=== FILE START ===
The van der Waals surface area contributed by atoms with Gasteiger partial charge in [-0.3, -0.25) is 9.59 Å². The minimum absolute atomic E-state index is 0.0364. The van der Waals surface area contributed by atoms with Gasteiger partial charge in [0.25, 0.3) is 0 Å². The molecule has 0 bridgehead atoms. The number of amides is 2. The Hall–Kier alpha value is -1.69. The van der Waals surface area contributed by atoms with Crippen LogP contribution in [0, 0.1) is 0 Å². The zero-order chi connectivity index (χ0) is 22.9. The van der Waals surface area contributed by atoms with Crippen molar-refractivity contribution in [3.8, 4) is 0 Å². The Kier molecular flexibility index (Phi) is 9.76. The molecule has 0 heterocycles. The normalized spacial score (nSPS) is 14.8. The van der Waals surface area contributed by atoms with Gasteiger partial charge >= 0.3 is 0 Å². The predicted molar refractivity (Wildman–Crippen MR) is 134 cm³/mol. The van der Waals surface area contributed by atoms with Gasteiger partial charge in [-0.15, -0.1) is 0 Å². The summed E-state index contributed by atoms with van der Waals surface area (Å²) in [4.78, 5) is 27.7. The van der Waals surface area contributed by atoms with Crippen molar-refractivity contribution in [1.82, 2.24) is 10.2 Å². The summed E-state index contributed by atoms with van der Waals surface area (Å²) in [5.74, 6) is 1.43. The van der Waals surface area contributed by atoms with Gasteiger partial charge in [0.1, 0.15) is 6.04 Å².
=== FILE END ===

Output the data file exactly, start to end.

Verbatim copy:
The van der Waals surface area contributed by atoms with Gasteiger partial charge in [-0.3, -0.25) is 9.59 Å². The minimum absolute atomic E-state index is 0.0364. The van der Waals surface area contributed by atoms with Gasteiger partial charge in [0.25, 0.3) is 0 Å². The molecule has 0 bridgehead atoms. The number of amides is 2. The Hall–Kier alpha value is -1.69. The van der Waals surface area contributed by atoms with Crippen LogP contribution in [0, 0.1) is 0 Å². The zero-order chi connectivity index (χ0) is 22.9. The van der Waals surface area contributed by atoms with Crippen molar-refractivity contribution in [3.8, 4) is 0 Å². The Kier molecular flexibility index (Phi) is 9.76. The molecule has 0 heterocycles. The normalized spacial score (nSPS) is 14.8. The van der Waals surface area contributed by atoms with Gasteiger partial charge >= 0.3 is 0 Å². The predicted molar refractivity (Wildman–Crippen MR) is 134 cm³/mol. The van der Waals surface area contributed by atoms with Gasteiger partial charge in [-0.15, -0.1) is 0 Å². The summed E-state index contributed by atoms with van der Waals surface area (Å²) in [4.78, 5) is 27.7. The van der Waals surface area contributed by atoms with Crippen molar-refractivity contribution in [1.82, 2.24) is 10.2 Å². The summed E-state index contributed by atoms with van der Waals surface area (Å²) in [5.74, 6) is 1.43. The van der Waals surface area contributed by atoms with Gasteiger partial charge in [0.1, 0.15) is 6.04 Å².